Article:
I cannot believe the density in the San Gabriel Valley,” Gary Cliser says as he looks toward the mountains from a country club terrace. “The smog isn’t as bad as it was in the ’50s, though.” The brassy fits and starts of Saturday afternoon band practice drift across the fairway from South Hills High School. “South Hills is a very affluent area,” Cliser continues, explaining West Covina to me. “A place where a lot of the upscale folks live—the attorneys, the doctors, the movie stars.”
The movie stars?
“Sebastian Cabot lived out in Covina. And Susan Sarandon’s husband was born here, but he moved to New York.” (As for Robert Blake having lived out there—those are just rumors.)
It’s hard to imagine the twin towns of Covina and West Covina as playgrounds for Hollywood luminaries, but so much of this valley known by Cliser, a stocky 55-year-old native with a graying goatee, has evolved from a white middle-class community to one that is increasingly blue-collar Latino. Cliser may as well be describing daily life in Atlantis when he talks about the backyard barbecues of his youth and the monthly pilgrimages grown-ups made to Las Vegas, along what was then a two-lane mountain highway. Then he tells me about the picture that changed his life.
“I was looking on eBay and came across a photograph of Carole Tregoff,” says Cliser, whose blog, whenwewerehome.com, celebrates the San Gabriel Valley’s glory days. “It was the only photo like it out there of her. So I bought the photo, scanned it, and put it on Flickr. People started commenting on it. I’ve received some great e-mails from people who’ve contacted me with their memories.”
In 1959, the woman in the photograph was his family’s next-door neighbor. Carole Tregoff, a tall redhead, was 22 years old, a prominent surgeon’s secretary, and a murder suspect in the year’s most talked-about crime. She and Dr. Bernard Finch—Tregoff’s 41-year-old lover and boss—were charged with killing Finch’s wife, Barbara. Reporters from across the country and Europe descended upon Los Angeles’s new Hill Street Superior Court building as well as on West Covina. Dorothy Kilgallen, whose experience in trial coverage for the Hearst syndicate stretched back to the Lindbergh kidnapping case, reported on the trial, as did British spy novelist Eric Ambler for Life magazine. Perry Mason’s producer and writers showed up. Each day the courtroom was packed to its 250-seat capacity with dozens of reporters and spectators who’d begun lining up before dawn.
Then, with the rap of a judge’s gavel, it was over. This story of homicidal lust that gripped America midway between the Sam Sheppard case and the Manson Family murders was all but forgotten—today you can’t locate its traces with a metal detector. Except, that is, in the San Gabriel Valley, where its lurid, tragic details continue to haunt people old enough to remember them.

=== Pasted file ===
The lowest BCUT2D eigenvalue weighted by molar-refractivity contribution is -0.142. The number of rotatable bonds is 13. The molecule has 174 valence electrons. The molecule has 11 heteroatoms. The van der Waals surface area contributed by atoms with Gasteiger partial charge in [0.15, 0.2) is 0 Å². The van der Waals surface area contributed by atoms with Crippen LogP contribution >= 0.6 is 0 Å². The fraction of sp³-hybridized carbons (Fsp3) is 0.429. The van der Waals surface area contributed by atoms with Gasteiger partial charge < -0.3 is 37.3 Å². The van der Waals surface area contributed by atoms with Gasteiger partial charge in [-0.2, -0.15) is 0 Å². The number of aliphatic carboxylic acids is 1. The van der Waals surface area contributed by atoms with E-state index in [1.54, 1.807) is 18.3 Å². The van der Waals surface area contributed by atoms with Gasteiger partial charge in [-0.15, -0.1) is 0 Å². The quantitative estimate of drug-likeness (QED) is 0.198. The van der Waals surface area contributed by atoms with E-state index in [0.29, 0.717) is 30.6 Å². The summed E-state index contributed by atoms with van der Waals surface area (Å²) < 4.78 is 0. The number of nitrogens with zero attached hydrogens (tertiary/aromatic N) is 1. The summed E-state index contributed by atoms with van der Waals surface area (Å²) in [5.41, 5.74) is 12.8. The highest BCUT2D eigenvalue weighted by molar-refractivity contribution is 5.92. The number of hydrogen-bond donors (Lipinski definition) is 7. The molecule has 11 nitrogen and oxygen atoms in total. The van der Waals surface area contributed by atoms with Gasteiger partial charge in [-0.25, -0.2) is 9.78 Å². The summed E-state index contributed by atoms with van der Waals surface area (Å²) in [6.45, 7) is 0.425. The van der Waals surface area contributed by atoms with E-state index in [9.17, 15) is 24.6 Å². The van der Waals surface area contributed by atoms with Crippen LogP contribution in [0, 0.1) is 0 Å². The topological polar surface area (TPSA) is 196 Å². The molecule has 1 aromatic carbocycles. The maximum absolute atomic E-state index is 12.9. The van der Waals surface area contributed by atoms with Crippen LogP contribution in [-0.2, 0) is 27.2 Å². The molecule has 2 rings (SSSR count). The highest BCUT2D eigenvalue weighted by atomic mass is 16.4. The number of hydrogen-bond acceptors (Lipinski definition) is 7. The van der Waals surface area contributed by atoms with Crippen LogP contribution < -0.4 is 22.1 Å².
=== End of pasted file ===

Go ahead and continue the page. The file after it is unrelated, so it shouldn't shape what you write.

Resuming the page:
“They still talk about it around here,” says a grandmotherly woman who has stopped by the table where Cliser and I are sitting at the South Hills Country Club. “There’s a little hair shop on Rowland, and she still goes in and gets her hair done there.”
That’s another thing: Carole Tregoff continues to live in the neighborhood—she’s even in the phone book, under a different name, as though she could not dream of a life outside this valley. It was at the country club that she and Finch parked their car and walked up the steep slopes of 2750 Lark Hill Drive to the doctor’s home on the night of July 18, 1959. There, in the garage of the low-slung, rectangular house he had designed for his family, the doctor pistol-whipped his 35-year-old wife, fracturing her skull before she fled to Finch’s parents’ home next door. Barbara almost made it, but a .38-caliber slug fired into her back had severed an artery, and she collapsed near a stairway leading to her in-laws. Bernard Finch was soon sprinting pell-mell across the golf course’s manicured greens before fleeing town on the new San Bernardino Freeway. Tregoff, the secretary who dreamed of becoming the new Mrs. Finch, would spend the next six hours cowering behind a bougainvillea bush, unseen by the police, the coroner, and the dead woman’s two children.
East covina had always been the kind of town where, as people often say in nostalgic civic histories, no one ever locked their doors at night. But it had been changing rapidly since World War II into a new California phenomenon that Nation writer Andrew Kopkind would call “the glassy, grassy flatland suburbs beneath the mountains, where even the palm trees are imported.” West Covina’s population in 1950—two years before Finch built his home in South Hills—was 5,000; by 1960, when his trial began, it was 50,000. Finch easily bridged the old and young Covinas, the farm village and the glassy suburb: His family had been here since the 19th century; the doctor’s father was a retired optometrist who owned a jewelry store on the main drag, Citrus Avenue.
The Covina Argus Citizen, as it did with many sons of the local gentry, dutifully noted young Bernard Finch’s social progress, from his birthday parties as a child to his becoming vice president of the Masque and Dagger drama club in high school. It announced his matriculation to La Verne College as a premed student in 1935. In 1943, he graduated from medical school at the College of Medical Evangelists, today known as Loma Linda University. “Bernie” spent World War II as an army surgeon stationed with his family in North Carolina; years afterward, his military crew cut and trim physique became familiar sights at Southern California’s amateur tennis tournaments, where he was a formidable player.
Photograph by Ralph Crane/Time Life Pictures/Getty Images
This feature was originally published in the April 2013 issue of Los Angeles magazine